An Atlanta businesswoman, and an emergency management consultant, were two of the people who emerged as candidates to replace former State Rep. Gloria Tinubu as one of Clayton County’s representatives in the state legislature, according to the Georgia Secretary of State’s office.
Qualifying to fill the vacant State House of Representatives seat, which represents parts of southeast Fulton county, southwest DeKalb County and north-central Clayton County, concluded at noon, on Wednesday. The two-and-a-half day qualifying period yielded a candidate field that includes a trio of women from Atlanta.
“We had three people who qualified to run for the seat, and all three are Democrats,” said Secretary of State Spokesperson Matt Carrothers.
Voters in House District 60 are expected to go to the polls on Feb. 7, for a non-partisan special election to choose a replacement for Tinubu, who abruptly resigned last month, with plans to move to South Carolina.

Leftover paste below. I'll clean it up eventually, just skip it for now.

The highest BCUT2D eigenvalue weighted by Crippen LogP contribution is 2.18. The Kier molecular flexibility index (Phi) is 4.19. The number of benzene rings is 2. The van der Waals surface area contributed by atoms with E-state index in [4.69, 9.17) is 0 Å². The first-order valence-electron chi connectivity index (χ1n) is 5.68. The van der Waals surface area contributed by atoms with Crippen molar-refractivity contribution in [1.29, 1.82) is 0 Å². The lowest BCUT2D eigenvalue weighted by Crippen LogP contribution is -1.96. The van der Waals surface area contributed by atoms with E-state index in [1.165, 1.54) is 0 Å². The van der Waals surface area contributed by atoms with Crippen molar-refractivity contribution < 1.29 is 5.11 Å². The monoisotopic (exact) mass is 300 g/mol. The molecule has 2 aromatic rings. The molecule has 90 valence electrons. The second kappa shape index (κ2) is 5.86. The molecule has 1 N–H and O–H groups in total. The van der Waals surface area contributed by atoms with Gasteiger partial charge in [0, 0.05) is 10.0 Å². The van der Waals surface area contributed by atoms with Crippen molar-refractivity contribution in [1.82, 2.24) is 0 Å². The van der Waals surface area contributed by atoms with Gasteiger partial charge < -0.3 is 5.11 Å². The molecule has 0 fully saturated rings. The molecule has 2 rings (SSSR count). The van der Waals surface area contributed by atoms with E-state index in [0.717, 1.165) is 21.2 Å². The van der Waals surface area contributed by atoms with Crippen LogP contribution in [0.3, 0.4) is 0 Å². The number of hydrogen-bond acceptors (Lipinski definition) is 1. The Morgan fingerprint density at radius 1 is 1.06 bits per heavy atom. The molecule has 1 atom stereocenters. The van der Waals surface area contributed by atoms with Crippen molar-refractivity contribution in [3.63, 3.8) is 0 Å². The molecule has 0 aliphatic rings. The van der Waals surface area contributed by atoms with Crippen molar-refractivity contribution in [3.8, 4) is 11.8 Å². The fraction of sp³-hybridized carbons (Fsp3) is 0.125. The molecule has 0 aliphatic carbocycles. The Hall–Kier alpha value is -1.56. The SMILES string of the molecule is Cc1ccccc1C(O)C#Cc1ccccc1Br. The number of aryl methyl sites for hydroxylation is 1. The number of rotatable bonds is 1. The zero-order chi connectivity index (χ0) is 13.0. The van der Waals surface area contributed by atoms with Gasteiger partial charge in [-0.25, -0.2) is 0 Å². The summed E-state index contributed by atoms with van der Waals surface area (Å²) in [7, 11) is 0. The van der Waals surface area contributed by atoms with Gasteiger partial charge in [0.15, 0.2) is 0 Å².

A run-off election –– if needed –– has been scheduled to take place on March 6, the same day as Georgia’s Republican Presidential Primary.
The candidates for the legislative seat include: Theresa F. Middlebrooks, 52, occupation listed as “NA” (Not Applicable); Latrenka R. Riley, 50, a business owner, and Keisha Sean Waites, 39, an emergency management consultant.
Middlebrooks and Riley could not be reached for comment Wednesday after a reporter attempted to contact them through e-mail addresses they provided to the Secretary of State’s office.
Waites said she could not immediately respond to questions because she was heavily engaged in campaign-related activities on Wednesday. She pledged to answer the reporter’s questions as soon as she could, however.
“I will return the responses to your questionnaire ASAP, as I am out in the evenings canvassing before it gets dark at 6 p.m., and spend my days phone banking and fund-raising,” Waites wrote in an e-mail to the reporter.
The Secretary of State’s office announced Feb. 3 as the deadline for voters to apply for an absentee ballot to participate in the special election. Clayton voters are asked to apply for their absentee ballots at the Clayton County Elections and Registration office, located at 121 South McDonough St.
Carrothers said that although the early voting period is set to begin 21 days before an election (which would have been this past Monday), early voting in this case should begin “as soon as the local elections offices can get their ballots printed.”